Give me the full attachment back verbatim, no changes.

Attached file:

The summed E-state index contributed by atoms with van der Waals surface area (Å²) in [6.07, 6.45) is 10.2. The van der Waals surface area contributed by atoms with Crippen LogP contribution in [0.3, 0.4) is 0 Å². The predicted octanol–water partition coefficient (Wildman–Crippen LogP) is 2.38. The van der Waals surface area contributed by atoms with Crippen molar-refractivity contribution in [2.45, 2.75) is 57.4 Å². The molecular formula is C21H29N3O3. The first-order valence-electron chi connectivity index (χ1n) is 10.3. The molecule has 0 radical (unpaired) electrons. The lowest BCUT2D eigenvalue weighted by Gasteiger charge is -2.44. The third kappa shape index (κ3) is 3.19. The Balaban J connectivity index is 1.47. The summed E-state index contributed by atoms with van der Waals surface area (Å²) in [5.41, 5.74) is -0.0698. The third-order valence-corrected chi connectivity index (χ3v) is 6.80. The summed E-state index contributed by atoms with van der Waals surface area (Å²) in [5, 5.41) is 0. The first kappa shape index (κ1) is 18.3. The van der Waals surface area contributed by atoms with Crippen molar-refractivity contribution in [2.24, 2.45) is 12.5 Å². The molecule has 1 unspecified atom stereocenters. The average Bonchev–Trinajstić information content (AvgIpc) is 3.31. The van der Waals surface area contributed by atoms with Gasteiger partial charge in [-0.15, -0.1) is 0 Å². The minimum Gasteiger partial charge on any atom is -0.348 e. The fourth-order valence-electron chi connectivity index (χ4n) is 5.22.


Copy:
The summed E-state index contributed by atoms with van der Waals surface area (Å²) in [6.07, 6.45) is 10.2. The van der Waals surface area contributed by atoms with Crippen LogP contribution in [0.3, 0.4) is 0 Å². The predicted octanol–water partition coefficient (Wildman–Crippen LogP) is 2.38. The van der Waals surface area contributed by atoms with Crippen molar-refractivity contribution in [2.45, 2.75) is 57.4 Å². The molecular formula is C21H29N3O3. The first-order valence-electron chi connectivity index (χ1n) is 10.3. The molecule has 0 radical (unpaired) electrons. The lowest BCUT2D eigenvalue weighted by Gasteiger charge is -2.44. The third kappa shape index (κ3) is 3.19. The Balaban J connectivity index is 1.47. The summed E-state index contributed by atoms with van der Waals surface area (Å²) in [5.41, 5.74) is -0.0698. The third-order valence-corrected chi connectivity index (χ3v) is 6.80. The summed E-state index contributed by atoms with van der Waals surface area (Å²) in [5, 5.41) is 0. The first kappa shape index (κ1) is 18.3. The van der Waals surface area contributed by atoms with Crippen molar-refractivity contribution in [2.24, 2.45) is 12.5 Å². The molecule has 1 unspecified atom stereocenters. The average Bonchev–Trinajstić information content (AvgIpc) is 3.31. The van der Waals surface area contributed by atoms with Gasteiger partial charge in [-0.15, -0.1) is 0 Å². The minimum Gasteiger partial charge on any atom is -0.348 e. The fourth-order valence-electron chi connectivity index (χ4n) is 5.22.